By Tom Flake
Yesterday House Speaker John Boehner spoke about the Republican position on raising the debt ceiling. The position was essentially that any increase in borrowing authority needed to be tied to an equal decrease in spending. Sounds good on the surface. The Democratic position is essentially that the increase in borrowing authority needs to be decoupled from any negotiations with regard to cuts in spending.
Here's the thing. Both parties seem to be working around an increase of $2.4 trillion in borrowing authority. When fully exercised (notice I didn't say if) the national debt will be $16.7 trillion. So let's say that both parties "compromise" and that the debt ceiling is raised and spending cuts of $2.4 trillion are agreed to. What they aren't telling you is that these cuts will be to a baseline budget over ten years. This means that in reality the cuts are going to be more like $240 billion per year. Who really talks about cuts in their aggregate amount over ten years anyway? Is that how you and your spouse discuss the household budget? "Gee dear I know we are still spending more than we make, but just think how much we'll save over ten years?"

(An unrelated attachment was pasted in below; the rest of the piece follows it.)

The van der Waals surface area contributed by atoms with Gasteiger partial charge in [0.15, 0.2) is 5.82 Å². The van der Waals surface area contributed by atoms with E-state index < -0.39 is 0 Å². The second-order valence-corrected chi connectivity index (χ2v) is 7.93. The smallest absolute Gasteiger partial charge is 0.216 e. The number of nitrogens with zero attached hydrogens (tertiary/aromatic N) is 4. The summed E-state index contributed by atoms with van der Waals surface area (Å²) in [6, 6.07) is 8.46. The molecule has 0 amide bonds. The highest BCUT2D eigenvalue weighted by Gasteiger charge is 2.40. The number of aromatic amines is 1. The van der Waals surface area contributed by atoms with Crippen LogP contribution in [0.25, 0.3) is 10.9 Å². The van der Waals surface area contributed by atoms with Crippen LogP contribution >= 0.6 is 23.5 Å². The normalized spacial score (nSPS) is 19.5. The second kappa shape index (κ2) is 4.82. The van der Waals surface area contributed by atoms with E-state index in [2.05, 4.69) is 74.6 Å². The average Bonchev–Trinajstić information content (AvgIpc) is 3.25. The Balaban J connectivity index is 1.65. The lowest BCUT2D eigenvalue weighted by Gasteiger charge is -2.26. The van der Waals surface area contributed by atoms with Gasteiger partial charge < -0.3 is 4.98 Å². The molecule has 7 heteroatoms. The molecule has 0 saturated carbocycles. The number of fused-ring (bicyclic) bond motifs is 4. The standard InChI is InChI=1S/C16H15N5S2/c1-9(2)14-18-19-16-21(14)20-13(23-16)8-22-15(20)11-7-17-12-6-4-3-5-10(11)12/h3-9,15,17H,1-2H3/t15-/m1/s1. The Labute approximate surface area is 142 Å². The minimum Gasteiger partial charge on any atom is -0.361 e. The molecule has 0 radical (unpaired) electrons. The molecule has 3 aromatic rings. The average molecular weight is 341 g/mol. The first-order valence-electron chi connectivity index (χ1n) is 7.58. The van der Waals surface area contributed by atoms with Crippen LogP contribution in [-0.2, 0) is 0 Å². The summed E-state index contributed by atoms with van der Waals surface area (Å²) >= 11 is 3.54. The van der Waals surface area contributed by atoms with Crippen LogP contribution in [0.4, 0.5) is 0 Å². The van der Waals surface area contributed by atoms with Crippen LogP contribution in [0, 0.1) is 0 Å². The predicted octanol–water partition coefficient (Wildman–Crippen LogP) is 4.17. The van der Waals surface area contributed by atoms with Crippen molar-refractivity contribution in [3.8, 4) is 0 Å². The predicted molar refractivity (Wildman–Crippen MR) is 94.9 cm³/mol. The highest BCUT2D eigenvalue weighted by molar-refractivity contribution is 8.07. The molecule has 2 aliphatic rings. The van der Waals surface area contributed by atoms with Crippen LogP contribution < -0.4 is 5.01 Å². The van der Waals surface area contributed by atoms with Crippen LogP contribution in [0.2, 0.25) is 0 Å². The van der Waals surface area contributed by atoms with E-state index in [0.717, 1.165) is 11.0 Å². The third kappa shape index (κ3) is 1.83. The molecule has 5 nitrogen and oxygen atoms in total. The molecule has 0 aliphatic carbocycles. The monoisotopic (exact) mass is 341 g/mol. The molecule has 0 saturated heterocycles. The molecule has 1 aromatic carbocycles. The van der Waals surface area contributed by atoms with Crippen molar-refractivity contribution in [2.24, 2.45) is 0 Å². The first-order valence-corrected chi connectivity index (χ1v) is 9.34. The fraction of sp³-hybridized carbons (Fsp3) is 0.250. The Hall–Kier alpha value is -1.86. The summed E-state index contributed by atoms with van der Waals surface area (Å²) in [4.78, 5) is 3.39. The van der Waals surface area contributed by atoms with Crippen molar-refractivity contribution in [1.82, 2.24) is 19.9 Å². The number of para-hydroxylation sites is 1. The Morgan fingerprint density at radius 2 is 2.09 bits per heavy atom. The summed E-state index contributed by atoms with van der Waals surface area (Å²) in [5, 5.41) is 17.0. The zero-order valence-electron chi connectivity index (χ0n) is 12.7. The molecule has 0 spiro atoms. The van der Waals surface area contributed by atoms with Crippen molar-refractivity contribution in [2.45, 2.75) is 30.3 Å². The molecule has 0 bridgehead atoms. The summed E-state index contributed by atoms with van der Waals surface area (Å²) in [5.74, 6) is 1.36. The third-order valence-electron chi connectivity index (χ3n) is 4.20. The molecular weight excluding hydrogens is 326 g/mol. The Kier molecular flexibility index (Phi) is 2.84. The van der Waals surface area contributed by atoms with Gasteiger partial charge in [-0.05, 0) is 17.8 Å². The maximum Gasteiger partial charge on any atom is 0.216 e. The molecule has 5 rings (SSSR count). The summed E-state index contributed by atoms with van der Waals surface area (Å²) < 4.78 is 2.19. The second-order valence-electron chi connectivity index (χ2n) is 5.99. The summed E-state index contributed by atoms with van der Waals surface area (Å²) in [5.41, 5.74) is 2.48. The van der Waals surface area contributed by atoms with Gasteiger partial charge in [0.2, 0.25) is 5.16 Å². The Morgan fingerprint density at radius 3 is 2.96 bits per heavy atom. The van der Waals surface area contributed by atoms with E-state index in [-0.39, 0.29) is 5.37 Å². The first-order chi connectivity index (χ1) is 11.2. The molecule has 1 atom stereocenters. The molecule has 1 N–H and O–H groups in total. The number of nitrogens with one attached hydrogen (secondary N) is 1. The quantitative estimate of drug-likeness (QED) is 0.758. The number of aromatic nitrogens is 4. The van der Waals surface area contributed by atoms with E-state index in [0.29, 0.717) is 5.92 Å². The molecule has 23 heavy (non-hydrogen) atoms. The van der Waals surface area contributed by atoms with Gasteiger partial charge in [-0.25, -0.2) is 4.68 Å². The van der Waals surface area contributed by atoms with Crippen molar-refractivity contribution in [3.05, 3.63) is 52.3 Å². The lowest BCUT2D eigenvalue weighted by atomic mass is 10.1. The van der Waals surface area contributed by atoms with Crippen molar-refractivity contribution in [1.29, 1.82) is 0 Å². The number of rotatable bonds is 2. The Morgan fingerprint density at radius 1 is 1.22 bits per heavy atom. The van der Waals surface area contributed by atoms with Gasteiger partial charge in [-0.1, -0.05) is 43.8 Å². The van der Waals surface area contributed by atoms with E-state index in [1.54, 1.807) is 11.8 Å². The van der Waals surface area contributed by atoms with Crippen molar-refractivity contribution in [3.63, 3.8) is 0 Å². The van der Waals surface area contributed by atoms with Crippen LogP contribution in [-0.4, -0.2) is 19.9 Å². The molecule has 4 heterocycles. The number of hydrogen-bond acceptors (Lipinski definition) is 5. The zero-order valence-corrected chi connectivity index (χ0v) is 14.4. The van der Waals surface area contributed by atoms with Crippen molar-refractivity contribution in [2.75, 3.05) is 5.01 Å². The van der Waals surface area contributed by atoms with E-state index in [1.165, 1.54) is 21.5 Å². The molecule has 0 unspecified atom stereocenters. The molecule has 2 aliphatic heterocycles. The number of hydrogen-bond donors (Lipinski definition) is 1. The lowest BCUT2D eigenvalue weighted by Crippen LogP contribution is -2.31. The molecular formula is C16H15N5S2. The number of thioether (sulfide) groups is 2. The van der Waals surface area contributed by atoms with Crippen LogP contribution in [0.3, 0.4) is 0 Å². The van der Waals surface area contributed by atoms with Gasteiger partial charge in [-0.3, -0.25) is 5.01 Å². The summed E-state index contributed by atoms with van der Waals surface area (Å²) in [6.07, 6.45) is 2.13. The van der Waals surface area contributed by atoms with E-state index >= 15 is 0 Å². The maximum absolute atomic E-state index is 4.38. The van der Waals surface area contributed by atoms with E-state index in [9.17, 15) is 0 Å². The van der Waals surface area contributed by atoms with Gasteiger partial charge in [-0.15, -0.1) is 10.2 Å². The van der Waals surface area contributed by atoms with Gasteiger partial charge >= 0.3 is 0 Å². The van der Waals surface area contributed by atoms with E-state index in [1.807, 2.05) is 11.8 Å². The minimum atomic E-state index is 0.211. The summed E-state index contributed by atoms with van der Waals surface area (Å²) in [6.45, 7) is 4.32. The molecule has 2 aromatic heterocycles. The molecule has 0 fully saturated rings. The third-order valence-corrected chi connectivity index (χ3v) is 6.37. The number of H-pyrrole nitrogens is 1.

The current deficit is $2.6 trillion per year. Cutting the budget by the amount that the Boehner is floating will reduce the deficit to $2.4 trillion... does that sound to you anything like what you thought you were sending the new guys to Washington to do? Reduce the deficit by 1/13? I am still trying to run the numbers but even this number doesn't sound anything like the Ryan plan. So essentially the Republicans have already caved on the Ryan plan (which was wholly inadequate) AND they are working in the wrong direction. BTW how much have the Democrats moved from their position?
As far as I can tell the Democrats have ceded no territory. "We need to increase spending and no cuts to anything is the only acceptable alternative". I like their tenacity and wishour guys had half the same testicular fortitude. You might consider calling and writing your Congressman and Senators. I suggest using the phrase, "Have I mentioned your job is on the line here."